Talk is one of those novels that gives back to the reader according to what the reader puts into it. One can read it on a very surface level, or one can decide to carefully consider the book chapter by chapter and think about what it means in terms of trends of thought and the shifting tides of late 1960s culture.
I hadn’t heard about Rosemary Tonks until lately when I skimmed part of an article about her in The New Yorker. It wasn’t so much her style or subject matter that drew me to her work. It was the fact that she seemed so dead set on destroying it.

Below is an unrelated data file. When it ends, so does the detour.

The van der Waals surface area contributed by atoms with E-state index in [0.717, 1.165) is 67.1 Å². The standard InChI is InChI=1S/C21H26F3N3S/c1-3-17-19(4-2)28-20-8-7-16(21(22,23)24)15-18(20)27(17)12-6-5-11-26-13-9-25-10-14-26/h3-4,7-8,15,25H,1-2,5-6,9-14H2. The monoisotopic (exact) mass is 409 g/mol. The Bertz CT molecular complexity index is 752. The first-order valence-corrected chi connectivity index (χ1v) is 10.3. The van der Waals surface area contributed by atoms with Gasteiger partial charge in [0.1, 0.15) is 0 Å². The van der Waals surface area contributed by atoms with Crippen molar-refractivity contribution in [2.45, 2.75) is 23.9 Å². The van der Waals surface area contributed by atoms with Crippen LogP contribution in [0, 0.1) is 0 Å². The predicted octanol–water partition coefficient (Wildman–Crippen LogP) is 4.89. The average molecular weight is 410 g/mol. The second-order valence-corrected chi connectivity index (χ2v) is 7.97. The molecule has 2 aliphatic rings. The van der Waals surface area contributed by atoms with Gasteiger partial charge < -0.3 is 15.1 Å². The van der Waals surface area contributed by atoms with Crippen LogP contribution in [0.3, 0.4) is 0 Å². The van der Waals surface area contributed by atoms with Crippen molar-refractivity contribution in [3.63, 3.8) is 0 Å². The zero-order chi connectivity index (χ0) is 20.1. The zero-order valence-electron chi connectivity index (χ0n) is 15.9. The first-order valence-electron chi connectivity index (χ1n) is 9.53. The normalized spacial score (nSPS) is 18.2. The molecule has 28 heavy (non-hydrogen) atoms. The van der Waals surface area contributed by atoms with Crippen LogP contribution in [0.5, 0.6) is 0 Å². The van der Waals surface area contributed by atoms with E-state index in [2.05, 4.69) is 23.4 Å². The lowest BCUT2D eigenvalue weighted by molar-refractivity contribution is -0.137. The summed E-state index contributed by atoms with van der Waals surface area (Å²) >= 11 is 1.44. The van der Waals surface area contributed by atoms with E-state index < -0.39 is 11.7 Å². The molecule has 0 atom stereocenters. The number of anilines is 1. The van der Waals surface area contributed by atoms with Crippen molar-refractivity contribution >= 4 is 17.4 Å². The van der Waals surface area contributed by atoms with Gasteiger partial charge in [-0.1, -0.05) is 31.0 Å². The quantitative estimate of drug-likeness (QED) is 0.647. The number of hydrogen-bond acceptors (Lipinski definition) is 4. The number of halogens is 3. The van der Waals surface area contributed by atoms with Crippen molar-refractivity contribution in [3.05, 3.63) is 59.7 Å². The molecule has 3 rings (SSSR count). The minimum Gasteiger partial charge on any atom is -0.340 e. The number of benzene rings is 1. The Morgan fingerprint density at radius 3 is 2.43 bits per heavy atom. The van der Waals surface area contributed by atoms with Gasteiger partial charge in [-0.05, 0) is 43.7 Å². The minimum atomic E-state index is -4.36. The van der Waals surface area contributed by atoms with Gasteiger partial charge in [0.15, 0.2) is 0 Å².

I’ll always remember the hospital and the hospital basement as one of the settings of my childhood. I spent a lot of time there and listening to my mother’s stories of what it’s like to work in healthcare. This is a review of Aleksandr Solzhenitsyn’s Cancer Ward.